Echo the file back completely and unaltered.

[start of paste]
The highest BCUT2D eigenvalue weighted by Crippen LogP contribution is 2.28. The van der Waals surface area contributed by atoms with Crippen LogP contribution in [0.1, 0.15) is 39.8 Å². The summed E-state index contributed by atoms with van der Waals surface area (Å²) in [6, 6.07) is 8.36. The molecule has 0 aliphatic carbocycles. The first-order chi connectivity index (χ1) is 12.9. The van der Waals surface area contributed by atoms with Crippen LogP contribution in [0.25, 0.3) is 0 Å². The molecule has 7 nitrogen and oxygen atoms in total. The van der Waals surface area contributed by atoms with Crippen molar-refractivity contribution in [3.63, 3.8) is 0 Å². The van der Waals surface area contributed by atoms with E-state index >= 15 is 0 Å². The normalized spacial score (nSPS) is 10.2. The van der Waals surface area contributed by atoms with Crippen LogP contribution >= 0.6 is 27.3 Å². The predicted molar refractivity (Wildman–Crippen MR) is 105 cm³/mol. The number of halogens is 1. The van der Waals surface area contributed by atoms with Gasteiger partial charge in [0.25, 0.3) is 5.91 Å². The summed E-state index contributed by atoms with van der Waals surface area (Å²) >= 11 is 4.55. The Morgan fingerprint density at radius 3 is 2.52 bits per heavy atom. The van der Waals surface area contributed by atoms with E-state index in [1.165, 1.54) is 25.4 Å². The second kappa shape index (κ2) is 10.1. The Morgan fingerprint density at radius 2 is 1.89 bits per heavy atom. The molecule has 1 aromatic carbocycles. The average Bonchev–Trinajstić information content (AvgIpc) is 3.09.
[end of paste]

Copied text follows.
The highest BCUT2D eigenvalue weighted by Crippen LogP contribution is 2.28. The van der Waals surface area contributed by atoms with Crippen LogP contribution in [0.1, 0.15) is 39.8 Å². The summed E-state index contributed by atoms with van der Waals surface area (Å²) in [6, 6.07) is 8.36. The molecule has 0 aliphatic carbocycles. The first-order chi connectivity index (χ1) is 12.9. The van der Waals surface area contributed by atoms with Crippen LogP contribution in [0.25, 0.3) is 0 Å². The molecule has 7 nitrogen and oxygen atoms in total. The van der Waals surface area contributed by atoms with Crippen molar-refractivity contribution in [3.63, 3.8) is 0 Å². The van der Waals surface area contributed by atoms with E-state index >= 15 is 0 Å². The normalized spacial score (nSPS) is 10.2. The van der Waals surface area contributed by atoms with Crippen LogP contribution >= 0.6 is 27.3 Å². The predicted molar refractivity (Wildman–Crippen MR) is 105 cm³/mol. The number of halogens is 1. The van der Waals surface area contributed by atoms with Gasteiger partial charge in [0.25, 0.3) is 5.91 Å². The summed E-state index contributed by atoms with van der Waals surface area (Å²) >= 11 is 4.55. The Morgan fingerprint density at radius 3 is 2.52 bits per heavy atom. The van der Waals surface area contributed by atoms with E-state index in [1.165, 1.54) is 25.4 Å². The second kappa shape index (κ2) is 10.1. The Morgan fingerprint density at radius 2 is 1.89 bits per heavy atom. The molecule has 1 aromatic carbocycles. The average Bonchev–Trinajstić information content (AvgIpc) is 3.09.